Monthly statistics are compiled from the request forms. Not only are the course number, location of class, and professor’s name required to verify legitimacy of the request, but statistics of use by classes in specific disciplines, different grade levels, geographic locations, and by certain professors can be helpful when targeting for promotion of the service. Over 200 extended campus classes are taught each semester. The program area covers 27 counties in Kentucky. A predominance of reference assistance requests from a certain course may indicate a need for bibliographic instruction in that area. Comparisons of periods of peak usage can be drawn, as well as of preferred methods of document delivery. Original completed request forms are filed by month, then grouped within each month by the four extended campus centers (Fort Knox, Glasgow, Owensboro, and Russellville). Usage of ECLS by centers can be examined and compared. Requests for reference assistance are forwarded to librarians who assign a reference assistance log number and take the requests to reference to search indexes for citations to requested information. Clear explanations of students’ subjects should be taken when the call is received, but sometimes a call-back must be made by the librarian for clarification. Even a small detail like the time zone of the requestor’s address is important, because most of the return calls take place in the evenings.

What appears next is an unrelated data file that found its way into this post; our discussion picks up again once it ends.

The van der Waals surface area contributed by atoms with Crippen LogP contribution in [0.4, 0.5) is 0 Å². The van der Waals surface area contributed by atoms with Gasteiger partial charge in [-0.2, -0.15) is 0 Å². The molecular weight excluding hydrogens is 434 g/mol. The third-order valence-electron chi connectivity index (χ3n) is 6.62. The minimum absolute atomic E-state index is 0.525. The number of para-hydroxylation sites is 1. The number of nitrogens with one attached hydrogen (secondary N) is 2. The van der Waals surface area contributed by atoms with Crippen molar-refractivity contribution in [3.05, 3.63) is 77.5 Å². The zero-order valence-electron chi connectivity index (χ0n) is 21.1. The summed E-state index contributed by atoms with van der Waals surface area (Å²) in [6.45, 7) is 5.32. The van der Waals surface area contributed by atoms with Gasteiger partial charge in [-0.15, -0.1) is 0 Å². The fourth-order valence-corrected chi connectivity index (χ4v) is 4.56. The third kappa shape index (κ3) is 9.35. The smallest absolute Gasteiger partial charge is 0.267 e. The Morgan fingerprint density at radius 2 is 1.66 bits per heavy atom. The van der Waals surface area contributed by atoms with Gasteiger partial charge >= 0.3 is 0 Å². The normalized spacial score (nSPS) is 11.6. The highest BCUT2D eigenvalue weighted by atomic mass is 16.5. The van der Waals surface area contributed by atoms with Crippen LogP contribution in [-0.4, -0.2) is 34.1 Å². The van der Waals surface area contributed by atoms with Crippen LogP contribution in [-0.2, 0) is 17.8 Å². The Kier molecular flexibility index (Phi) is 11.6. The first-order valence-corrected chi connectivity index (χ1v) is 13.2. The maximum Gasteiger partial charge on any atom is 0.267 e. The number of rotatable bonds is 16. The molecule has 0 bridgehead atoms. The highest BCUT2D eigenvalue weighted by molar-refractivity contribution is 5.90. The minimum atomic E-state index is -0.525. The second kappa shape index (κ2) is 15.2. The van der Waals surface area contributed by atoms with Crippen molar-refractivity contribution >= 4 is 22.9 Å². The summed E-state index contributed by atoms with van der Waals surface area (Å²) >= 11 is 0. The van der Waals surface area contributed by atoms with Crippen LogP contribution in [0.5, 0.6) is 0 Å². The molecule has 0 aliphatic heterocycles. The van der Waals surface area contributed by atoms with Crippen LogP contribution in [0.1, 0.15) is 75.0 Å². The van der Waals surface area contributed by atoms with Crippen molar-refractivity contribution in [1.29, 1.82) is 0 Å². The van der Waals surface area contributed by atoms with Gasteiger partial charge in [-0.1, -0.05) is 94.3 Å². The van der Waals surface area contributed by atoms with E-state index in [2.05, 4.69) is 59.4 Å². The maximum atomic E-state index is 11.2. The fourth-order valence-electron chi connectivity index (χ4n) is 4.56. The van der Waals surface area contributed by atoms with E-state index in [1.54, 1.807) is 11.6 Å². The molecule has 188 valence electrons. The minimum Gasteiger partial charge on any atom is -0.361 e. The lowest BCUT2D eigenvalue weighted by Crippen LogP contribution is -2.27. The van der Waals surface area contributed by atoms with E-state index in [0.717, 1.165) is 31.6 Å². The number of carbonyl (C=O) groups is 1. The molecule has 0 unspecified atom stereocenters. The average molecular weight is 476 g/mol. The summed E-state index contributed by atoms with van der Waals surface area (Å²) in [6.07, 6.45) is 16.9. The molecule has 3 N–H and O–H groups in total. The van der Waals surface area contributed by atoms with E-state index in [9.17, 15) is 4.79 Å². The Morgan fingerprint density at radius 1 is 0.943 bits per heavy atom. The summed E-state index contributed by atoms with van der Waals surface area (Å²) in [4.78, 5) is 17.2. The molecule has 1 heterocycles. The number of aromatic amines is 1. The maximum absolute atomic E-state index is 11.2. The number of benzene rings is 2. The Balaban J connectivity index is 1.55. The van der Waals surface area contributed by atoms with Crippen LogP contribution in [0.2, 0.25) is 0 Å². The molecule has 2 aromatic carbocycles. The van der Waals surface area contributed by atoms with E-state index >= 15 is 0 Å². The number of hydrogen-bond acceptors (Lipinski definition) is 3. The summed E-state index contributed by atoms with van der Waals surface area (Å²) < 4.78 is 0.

Western Kentucky University was one of the first institutions in Kentucky to establish special library services for extended campus students. Other libraries in the state have since begun similar programs. We have been asked to share copies of our ECLS request form and to help others create their own.

Author’s note:For additional information about WKU Libraries extended campus services consult: Michael B. Binder and others, “The Development of Off-Campus Library Services at Western Kentucky University,” in Off-Campus Library Services Conference Proceedings (Mount Pleasant, Mich.: Central Michigan Press, 1988), p. 43-50; and Sally Ann Strickler and others, Report of the Task Force on Providing Library Services to Extended Campus Students, Report No. 1R 052 668 (Bowling Green, Ky.: Western Kentucky University, 1987), available as ED 304 159.

Figure 1. This part of WTOs request form shows key data needed.